The UK’s new proposed drugs policy, which includes a draconian proposal to take away the passports or driving licenses of “lifestyle” drug users, has been met with alarm, given the far-reaching effects the punishments would have on people’s abilities to live a normal life. But PM Boris Johnson made his stance clear ahead of the launch of his 10-year plan to tackle drug-related crime, warning that “What I want to see is a world in which we have penalties for lifestyle drug users that will seriously interfere with their enjoyment of their own lifestyles.”
Britain’s pivot toward a new war on drugs is worryingly misguided, particularly given the repeated evidence from around the world that taking a hard-line stance on drugs is counterproductive and damaging. A case in point is the United States, which recently “celebrated” the disquieting 50-year milestone in its own trillion-dollar War on Drugs. In June 1971, President Richard Nixon officially declared drug abuse as “public enemy number one,” setting in motion a national campaign against drug use that saw harsher sentencing laws and increased enforcement actions, especially for low-level drug offences. Communities of colour continue to be disproportionately affected by these policies, and the zealous street enforcement of drug laws is a key source of prison overcrowding.
At the same time, prohibitionist policies championed by the US have done little to stem the growth of global drug trafficking, or the alarming increase in deaths by overdose. According to research by the International Drug Policy Consortium (IDPC), illicit opium poppy cultivation is up 125 percent from 2009, and more than 800 new psychoactive substances have been recorded worldwide. Last year, overdose deaths in the US exceeded 100,000 people for the first time ever.
Harm reduction: the alternative to the hammer
London’s short-sighted approach to drug use is especially surprising given that the country has long been a forerunner in recognizing the benefits of harm reduction strategies, most recently in the context of tobacco policy. For years, Public Health England (PHE) has advocated for the use of vaping products under the country’s tobacco control plan for a smoke-free generation by 2030. With vaping being 95% safer than smoking tobacco – given the absence of several toxic substances contained in processed tobacco and tar – PHE has been one of the first public institutions to encourage smokers to change to vaping as a better alternative.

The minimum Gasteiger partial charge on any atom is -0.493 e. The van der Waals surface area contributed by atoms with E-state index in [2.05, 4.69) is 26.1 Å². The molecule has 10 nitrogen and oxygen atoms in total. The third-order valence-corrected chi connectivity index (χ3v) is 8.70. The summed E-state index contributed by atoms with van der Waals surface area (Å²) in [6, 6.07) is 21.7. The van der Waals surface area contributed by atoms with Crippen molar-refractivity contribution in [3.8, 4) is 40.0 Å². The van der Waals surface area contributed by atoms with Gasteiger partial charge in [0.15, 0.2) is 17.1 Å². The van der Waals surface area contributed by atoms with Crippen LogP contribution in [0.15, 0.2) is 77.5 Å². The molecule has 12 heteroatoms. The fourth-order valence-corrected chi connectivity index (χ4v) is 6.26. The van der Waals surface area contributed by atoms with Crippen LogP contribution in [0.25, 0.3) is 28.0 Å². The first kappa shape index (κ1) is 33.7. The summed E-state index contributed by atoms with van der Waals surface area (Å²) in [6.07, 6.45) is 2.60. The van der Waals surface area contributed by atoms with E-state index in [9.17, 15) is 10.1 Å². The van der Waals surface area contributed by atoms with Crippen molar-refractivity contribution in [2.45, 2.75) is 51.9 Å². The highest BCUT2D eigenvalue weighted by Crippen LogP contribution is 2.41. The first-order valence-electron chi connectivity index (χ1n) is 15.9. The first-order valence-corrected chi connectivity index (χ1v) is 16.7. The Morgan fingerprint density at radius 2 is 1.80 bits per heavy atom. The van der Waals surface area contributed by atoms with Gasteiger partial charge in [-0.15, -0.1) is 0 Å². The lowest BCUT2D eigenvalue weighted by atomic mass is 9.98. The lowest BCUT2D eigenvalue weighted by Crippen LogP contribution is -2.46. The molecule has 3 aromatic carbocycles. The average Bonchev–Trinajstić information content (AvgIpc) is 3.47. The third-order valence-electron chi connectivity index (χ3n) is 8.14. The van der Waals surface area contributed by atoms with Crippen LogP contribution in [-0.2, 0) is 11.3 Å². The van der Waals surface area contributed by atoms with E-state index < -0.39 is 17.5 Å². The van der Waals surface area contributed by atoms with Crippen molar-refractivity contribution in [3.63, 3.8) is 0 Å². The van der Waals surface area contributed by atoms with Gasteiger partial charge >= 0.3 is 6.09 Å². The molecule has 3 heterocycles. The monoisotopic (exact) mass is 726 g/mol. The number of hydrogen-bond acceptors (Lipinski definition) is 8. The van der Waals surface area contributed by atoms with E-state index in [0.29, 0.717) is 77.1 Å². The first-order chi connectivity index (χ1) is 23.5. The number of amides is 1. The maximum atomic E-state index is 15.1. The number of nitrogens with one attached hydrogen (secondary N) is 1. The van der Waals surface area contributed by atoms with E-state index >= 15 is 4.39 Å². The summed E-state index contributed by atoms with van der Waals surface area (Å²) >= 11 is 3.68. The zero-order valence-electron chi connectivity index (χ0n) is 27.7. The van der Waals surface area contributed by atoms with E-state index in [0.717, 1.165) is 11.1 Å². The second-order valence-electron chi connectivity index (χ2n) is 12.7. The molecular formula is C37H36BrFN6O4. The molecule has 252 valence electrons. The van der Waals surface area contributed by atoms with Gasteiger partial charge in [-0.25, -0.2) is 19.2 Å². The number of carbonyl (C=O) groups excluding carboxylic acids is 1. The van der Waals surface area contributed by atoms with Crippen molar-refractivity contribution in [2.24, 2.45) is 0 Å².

Earlier this year, it called for an urgent review of the need for a medicinally licensed vape product to help smokers quit for good. Indeed, the PHE’s data showed that smokers, and especially young people, moved from smoking to vaping in an encouraging sign that vaping has the intended effect of helping people make preferable choices. That’s especially true given that recommendations by PHE have already enjoyed substantial traction in the public health sector. In 2019, two NHS hospitals in the West Midlands opened vape shops as part of efforts to clamp down on smoking on its grounds; while users of cigarettes faced being issued with £50 fines for lighting up on hospital property, the use of e-cigarettes outside is permitted, with smoking shelters converted into vaping areas.
2021 also saw the biggest step forward in the UK’s harm-reduction strategy toward tobacco use. In October, the Medicines and Healthcare Products Regulatory Agency (MHRA) published updated guidance paving the way for the prescribing of medicinally licensed e-cigarette products to smokers who want to quit. If the National Institute for Health and Care Excellence (Nice) backs the move, England could become the first country in the world to prescribe e-cigarettes to smokers.
London is missing the point
Such a liberal, forward-looking agenda stands in stark contrast to London’s current anti-drug trajectory. Indeed, the government doesn’t seem to heed its own lessons learned from the pro-vaping drive. Pleas for an approach that focuses on remedial measures designed to help people overcome their drug use – or at least limit its adverse effects to the greatest extent possible, for example, in the form of overdose prevention centres and safe drug consumption rooms – have fallen on deaf ears.
Senior health professionals, public health specialists and non-profit groups have been calling for overdose prevention centres but have continuously been ignored by Johnson, who instead clings to rhetoric steeped in aggression. However, it’s not too late to change course. In Canada, politicians fought long and hard against harm reduction measures when it came to hard drug use, but rising awareness of overdoses and secondary health impacts, like the spread of AIDS, have led to a policy U-turn. In 2003, the first supervised injection facility (SIF) was opened in the country, marking a starting point of a much more humane approach focusing on reducing the negative effects of drug, rather than overzealous and unrealistic suppression.
In this light, the UK’s war on drugs is a missed opportunity that could exacerbate the drug problem rather than solve it. If he sticks to the current course, PM Johnson will only have another serious epidemic to add to his list.